Walking along Bangor St I passed local houses and another bus stop 200 metres later. I continued until I reached a T junction passing some plump running rabbits. I turned right into Driftwood Drive and continued until the next T junction with South Arm Road. By now I could see the Derwent River again plus some of the shacks and houses that line the Opossum Bay beach.

Turning left at this T junction, I walked on the road above and parallel to the beach (although I could have taken steps down and re-enjoyed the beach experience). There are a couple of bus stops along this road; at Marsh St, and at Howlin Lane.  It was close to 1.30pm when I reached the Public Toilets, and a few minutes later I had reached the outdoor seating at the Opossum Bay shop.

The couple who sat down nearby were lost. Holidaying from Melbourne, their destination was Howrah but in driving to Opossum Bay they had travelled more than half an hour out of their way.  Fortunately, I carried a street directory with me which they pored over and helped them to understand exactly where they needed to travel.  You never know the resources which people around you might have. So many people have helped me through my life so it’s terrific to be able to help other travellers.

Stage 2 on 4/9/2014 Opossum Bay Email 3 of 14

The bus trip from the city to the starting point for today’s walk takes approximately 1 hour 10 minutes.

Stage 1 of my walk finished at the Opossum Bay shop so Stage 2 needed to start from there.

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By the way, it makes sense to alert the bus driver that you do not know the area you are travelling to, that you want to get off at the Opossum Bay shop, and that you would like him or her to stop and let you off when you reach your destination.  Our Metro drivers are very happy to provide this simple customer service.

When I alight from the bus at 9.10 am, what I see ahead is excitement. I watch the bus disappearing along the road and know that this is the direction I must take, however on different paths. From the Taroona TasMAP, I know the bus will not travel nearly as far as I will walk, so that once I have reached my destination of Gellibrand Point, I will need to retrace my steps to a bus stop.

I am unsure if I might find trails, and whether I might need to exert some pioneering spirit and discover a way. I don’t know who I will meet or where. I wonder what I will smell and what I will hear.  This promises to be a terrific adventure which will use all my senses. Stepping off into an unknown world.  And so I take the first step along the road (no footpaths) from the Opossum Bay shop.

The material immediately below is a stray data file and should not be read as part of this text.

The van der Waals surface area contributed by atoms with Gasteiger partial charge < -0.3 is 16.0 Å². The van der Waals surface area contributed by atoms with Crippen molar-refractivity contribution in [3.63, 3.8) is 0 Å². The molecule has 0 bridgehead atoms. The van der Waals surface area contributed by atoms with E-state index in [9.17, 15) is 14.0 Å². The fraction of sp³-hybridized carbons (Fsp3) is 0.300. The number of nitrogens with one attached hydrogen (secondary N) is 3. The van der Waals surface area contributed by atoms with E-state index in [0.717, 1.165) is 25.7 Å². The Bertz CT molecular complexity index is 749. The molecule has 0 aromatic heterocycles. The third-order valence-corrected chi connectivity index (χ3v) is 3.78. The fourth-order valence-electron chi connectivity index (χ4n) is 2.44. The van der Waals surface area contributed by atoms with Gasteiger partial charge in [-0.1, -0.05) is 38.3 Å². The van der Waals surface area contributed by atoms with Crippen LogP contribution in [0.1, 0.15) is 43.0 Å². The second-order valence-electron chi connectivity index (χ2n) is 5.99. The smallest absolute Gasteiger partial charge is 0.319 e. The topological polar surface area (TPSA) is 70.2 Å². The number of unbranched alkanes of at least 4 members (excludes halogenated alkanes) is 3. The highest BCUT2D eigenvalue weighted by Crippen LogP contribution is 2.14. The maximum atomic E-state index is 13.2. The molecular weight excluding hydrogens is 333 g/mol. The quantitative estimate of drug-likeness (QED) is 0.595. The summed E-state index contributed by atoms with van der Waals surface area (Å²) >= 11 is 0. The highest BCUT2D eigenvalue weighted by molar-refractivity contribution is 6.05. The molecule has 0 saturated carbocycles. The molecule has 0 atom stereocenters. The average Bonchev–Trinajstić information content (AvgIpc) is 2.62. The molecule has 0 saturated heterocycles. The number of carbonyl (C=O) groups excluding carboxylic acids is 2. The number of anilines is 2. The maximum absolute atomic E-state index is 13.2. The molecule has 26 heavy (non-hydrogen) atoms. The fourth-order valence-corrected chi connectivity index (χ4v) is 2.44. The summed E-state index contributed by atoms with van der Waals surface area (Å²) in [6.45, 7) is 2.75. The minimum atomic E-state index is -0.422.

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The sun is shining. Air is crisp. Nobody is out and about and walking around. Opossum Bay is peaceful and quiet except for the soft sounds of water lapping onto a beach in the distance.

100 metres along the roadway a sign points to public toilets which, after an hour on the bus, are a good place to visit. At the bottom of the attached carpark, a large placard indicates a tiny walkway down onto Opossum Bay foreshore.

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I was filled with awe when I stepped onto the pristine white sandy foreshore, and looked along at relaxed houses and shacks overlooking the edge of the beach. Not a soul to be seen.

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Mt Wellington and the western shore of Hobart across the Derwent River looked particularly special.

10 to 15 minutes later I had walked north along the length of the beach until confronted by a rocky headland that needed to be rounded before I could continue the walk.

Instead, I chose to climb the concrete stairs near the end of the beach that returned me up to the road.  I noted that the rocks were reasonably smooth and could easily be accessed, but as usual and not knowing which future obstacles might present themselves I decided on the more obvious route; all the time I remembering my return bus departed at 2.02 pm and that I needed to make sure I caught it (because the later one did not depart until 5.55 pm).